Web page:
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Dr. Kojo Sarfo / Uncategorized  / Things People With Depression Want You to Know

Things People With Depression Want You to Know

Based on statistics by the National Institute of Mental Health, an estimate of 17.3 million adults in the united states have experienced at least one major depressive episode. Living with depression is tough, especially when you are around people that do not understand your symptoms. So, as a friend or relative to someone suffering from depression, educating yourself to understand them is crucial. Here are nine things people with depression want you to know to understand them better.

It Is Not A Mood They Can Snap Out Of

Depressive episodes feel like being pulled by a magnet. No matter how hard you try to fight it, it doesn’t go away. Instead, it pulls you in. It feels like a constant exhausting battle with no way out, so when people say snap out of it, you just feel more frustrated.

There isn’t Always a Reason Why I am Feeling Depressed

Although there can be triggers for depression, there isn’t a specific reason you are feeling down continuously. Most people that do not understand the illness expect a reason and demand answers. We can’t always explain how we feel or why we feel that way.

I am Not Sad, I am Depressed

Sadness is a normal emotion everyone feels in response to bad news. Depression, on the other hand, is a sadness that persists over time that could cause personality changes.

It Isn’t Within My Control

Most people believe that happiness is a choice and we can decide to be happy at any time. However, depression isn’t within our control. I would not choose to continually be in a “mood” and push people away. I’d rather be happy, but I can’t help it.

We Only Push You Away Because We Feel Like a Burden

Being sad always and seeming like the buzzkill all the time makes one feel like an inconvenience. It makes us want to isolate ourselves from people so that we don’t ruin their mood along with ours. However, family and friends need to understand that and be compassionate and reassuring enough to let us know that they realize that we carry a burden. They also need to remind us that we aren’t a burden to them, as this will create a safe zone for us to be ourselves.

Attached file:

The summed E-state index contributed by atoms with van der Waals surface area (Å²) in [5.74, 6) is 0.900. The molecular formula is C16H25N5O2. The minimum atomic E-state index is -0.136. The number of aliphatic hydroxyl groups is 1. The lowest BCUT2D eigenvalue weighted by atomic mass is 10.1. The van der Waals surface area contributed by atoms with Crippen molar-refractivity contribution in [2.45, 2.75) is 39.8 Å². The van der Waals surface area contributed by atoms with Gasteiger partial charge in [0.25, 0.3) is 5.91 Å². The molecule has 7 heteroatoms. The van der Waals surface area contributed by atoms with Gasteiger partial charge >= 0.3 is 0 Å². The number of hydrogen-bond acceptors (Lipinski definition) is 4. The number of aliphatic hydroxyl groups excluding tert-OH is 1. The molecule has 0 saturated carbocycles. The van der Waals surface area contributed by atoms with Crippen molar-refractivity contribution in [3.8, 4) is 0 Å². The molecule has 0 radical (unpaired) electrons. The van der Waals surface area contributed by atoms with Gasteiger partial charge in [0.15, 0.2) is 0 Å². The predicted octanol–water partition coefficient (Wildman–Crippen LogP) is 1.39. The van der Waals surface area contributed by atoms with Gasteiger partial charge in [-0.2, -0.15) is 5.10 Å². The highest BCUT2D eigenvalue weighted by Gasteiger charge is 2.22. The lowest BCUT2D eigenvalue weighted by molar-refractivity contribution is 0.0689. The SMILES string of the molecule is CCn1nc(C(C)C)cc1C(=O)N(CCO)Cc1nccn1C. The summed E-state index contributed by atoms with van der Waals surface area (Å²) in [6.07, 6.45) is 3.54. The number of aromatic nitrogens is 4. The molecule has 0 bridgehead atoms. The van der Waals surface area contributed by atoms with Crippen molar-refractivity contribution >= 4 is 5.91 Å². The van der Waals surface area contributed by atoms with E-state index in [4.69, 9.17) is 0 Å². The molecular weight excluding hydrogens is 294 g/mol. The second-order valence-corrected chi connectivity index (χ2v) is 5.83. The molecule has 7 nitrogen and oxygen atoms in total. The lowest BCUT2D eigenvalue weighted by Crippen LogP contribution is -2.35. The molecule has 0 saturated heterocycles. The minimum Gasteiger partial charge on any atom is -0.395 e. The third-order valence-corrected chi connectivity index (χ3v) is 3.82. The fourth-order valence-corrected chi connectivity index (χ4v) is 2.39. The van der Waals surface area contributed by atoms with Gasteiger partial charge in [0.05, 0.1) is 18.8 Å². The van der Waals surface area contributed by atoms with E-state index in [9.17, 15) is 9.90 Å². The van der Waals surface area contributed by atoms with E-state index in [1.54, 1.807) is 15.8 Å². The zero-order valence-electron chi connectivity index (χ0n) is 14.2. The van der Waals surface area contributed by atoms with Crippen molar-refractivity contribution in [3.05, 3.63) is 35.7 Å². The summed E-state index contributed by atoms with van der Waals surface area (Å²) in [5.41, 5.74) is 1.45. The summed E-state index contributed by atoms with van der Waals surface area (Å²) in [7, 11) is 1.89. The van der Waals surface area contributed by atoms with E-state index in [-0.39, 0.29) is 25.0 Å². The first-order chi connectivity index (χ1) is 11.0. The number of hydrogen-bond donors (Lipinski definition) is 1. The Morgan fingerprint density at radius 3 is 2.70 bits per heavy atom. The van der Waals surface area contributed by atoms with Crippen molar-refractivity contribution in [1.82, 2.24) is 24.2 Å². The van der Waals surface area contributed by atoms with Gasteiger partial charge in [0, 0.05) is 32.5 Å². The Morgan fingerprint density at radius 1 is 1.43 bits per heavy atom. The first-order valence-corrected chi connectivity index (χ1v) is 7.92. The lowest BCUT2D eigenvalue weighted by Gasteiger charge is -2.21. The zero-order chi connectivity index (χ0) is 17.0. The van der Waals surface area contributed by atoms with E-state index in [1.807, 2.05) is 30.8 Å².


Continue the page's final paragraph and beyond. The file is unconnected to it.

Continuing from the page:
Little Victories Are Achievements to Us

While many people have big goals like passing a quiz or getting a promotion, we just want to get out of bed or talk to someone about how we feel. Celebrating such achievements with us makes us feel like we are on our way to recovery. 

Everyday Isn’t Always a Bad Day

Although it seems like we are always down, that is not always the case. When we do something and feel like we are in control, it gives rise to good days for us. Depression sometimes feels like a rollercoaster of emotions with many bad days and some good days. You need to understand that having a good day does not automatically mean that we are over how we feel. It just means that we are better and don’t feel like we are drowning.

Your Kind Words and Help is Something We Sincerely Appreciate

Knowing what to do and how to help is hard, and we understand this because we feel that way most of the time. But the thought that you are trying your best to help is something we appreciate. We are also grateful for your kind words and understanding, and just because we cannot clearly express our gratitude doesn’t imply it does not mean a lot to us. 

We are Also Doing Our Best to Recover

Struggling with depression is a lot of work. It requires choosing the path of recovery over and over again. We need professional help, therapy, or antidepressants in some cases. We cannot just ignore it and hope it goes away, so as a friend or family member, one gift you can give is standing by us through the process of recovery.

Conclusion

From the perspective of someone suffering from depression, understanding is beneficial. Knowing these things will help you be a better friend or family member and give them the courage to fight the dark abyss that always pulls them in.

Reference:

https://young.scot/get-informed/national/10-things-people-with-depression-want-you-to-know

https://www.nimh.nih.gov/health/statistics/major-depression.shtml

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